Two turbochargers located next to the cylinder banks supply the eight cylinders with fresh air. At their maximum speed of 185,000 rpm under full load, the two turbochargers force 1750 kg of air into the combustion chambers per hour. The maximum charge pressure is 1.0 bar, and 1.3 bar with the AMG Performance package. Thanks to their specific, compact construction – the turbine housings are welded to the exhaust manifold – there are significant space advantages and the catalytic converters also heat up more rapidly.
The new AMG V8 is the first turbocharged engine to dispense with the usual blow-off valve. This neat solution enabled the compressor housing to be made extremely compact. To ensure agile responsiveness with no time lag, all the air ducts in the intake tract are as short as possible. The wastegate valve, which reduces the pressure in the exhaust system during negative load changes, is vacuum-controlled via an electropneumatic converter. This allows dethrottling under partial loads, which in turn lowers the fuel consumption.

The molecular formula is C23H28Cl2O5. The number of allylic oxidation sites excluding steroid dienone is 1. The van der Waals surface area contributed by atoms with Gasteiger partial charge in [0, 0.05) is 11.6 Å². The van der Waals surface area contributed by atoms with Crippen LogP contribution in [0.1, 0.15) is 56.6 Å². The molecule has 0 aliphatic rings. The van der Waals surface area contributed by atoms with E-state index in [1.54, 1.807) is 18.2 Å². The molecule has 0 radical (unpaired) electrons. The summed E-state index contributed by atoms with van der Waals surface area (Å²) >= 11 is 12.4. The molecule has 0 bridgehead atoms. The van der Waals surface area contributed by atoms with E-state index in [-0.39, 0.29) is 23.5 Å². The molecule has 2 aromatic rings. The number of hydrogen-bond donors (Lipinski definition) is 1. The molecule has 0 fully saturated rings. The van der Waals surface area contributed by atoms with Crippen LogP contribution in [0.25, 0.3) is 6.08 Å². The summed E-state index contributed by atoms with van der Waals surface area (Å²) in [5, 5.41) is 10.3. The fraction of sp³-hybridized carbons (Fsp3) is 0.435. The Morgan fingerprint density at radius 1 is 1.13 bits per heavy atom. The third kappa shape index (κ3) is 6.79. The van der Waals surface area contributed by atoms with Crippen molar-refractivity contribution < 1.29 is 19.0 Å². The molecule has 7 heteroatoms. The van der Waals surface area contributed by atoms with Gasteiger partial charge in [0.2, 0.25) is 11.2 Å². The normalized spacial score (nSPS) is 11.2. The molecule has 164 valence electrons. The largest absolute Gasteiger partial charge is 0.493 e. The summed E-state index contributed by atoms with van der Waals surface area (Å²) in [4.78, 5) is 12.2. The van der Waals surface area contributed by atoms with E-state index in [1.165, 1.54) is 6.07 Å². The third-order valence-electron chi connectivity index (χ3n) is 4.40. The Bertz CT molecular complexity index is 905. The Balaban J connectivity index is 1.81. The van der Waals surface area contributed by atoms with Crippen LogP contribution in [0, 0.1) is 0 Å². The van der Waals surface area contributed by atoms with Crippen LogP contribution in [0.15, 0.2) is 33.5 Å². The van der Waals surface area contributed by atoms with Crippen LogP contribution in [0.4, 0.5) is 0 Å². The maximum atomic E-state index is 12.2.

As was already the case in the AMG 6.0-litre V12 biturbo engine, the new eight-cylinder direct-injection unit uses particularly efficient air/water intercooling. The low-temperature cooler with its water circulation is space-savingly accommodated within the V of the cylinder banks. It effectively cools down the intake air compressed by the turbochargers before it enters the combustion chambers, and maintains a constantly low intake temperature under full load. A large radiator at the car’s front end ensures defined cooling of the water circulating in the low-temperature circuit. This guarantees a high output and torque yield in all ambient temperatures and operating conditions. Extremely short charge air ducting makes for outstanding responsiveness. The stainless steel pressure pipes for the fresh and charge air are produced by the hydroforming process, have a wall thickness of only 0.8 millimetres and are designed for particularly low pressure loss.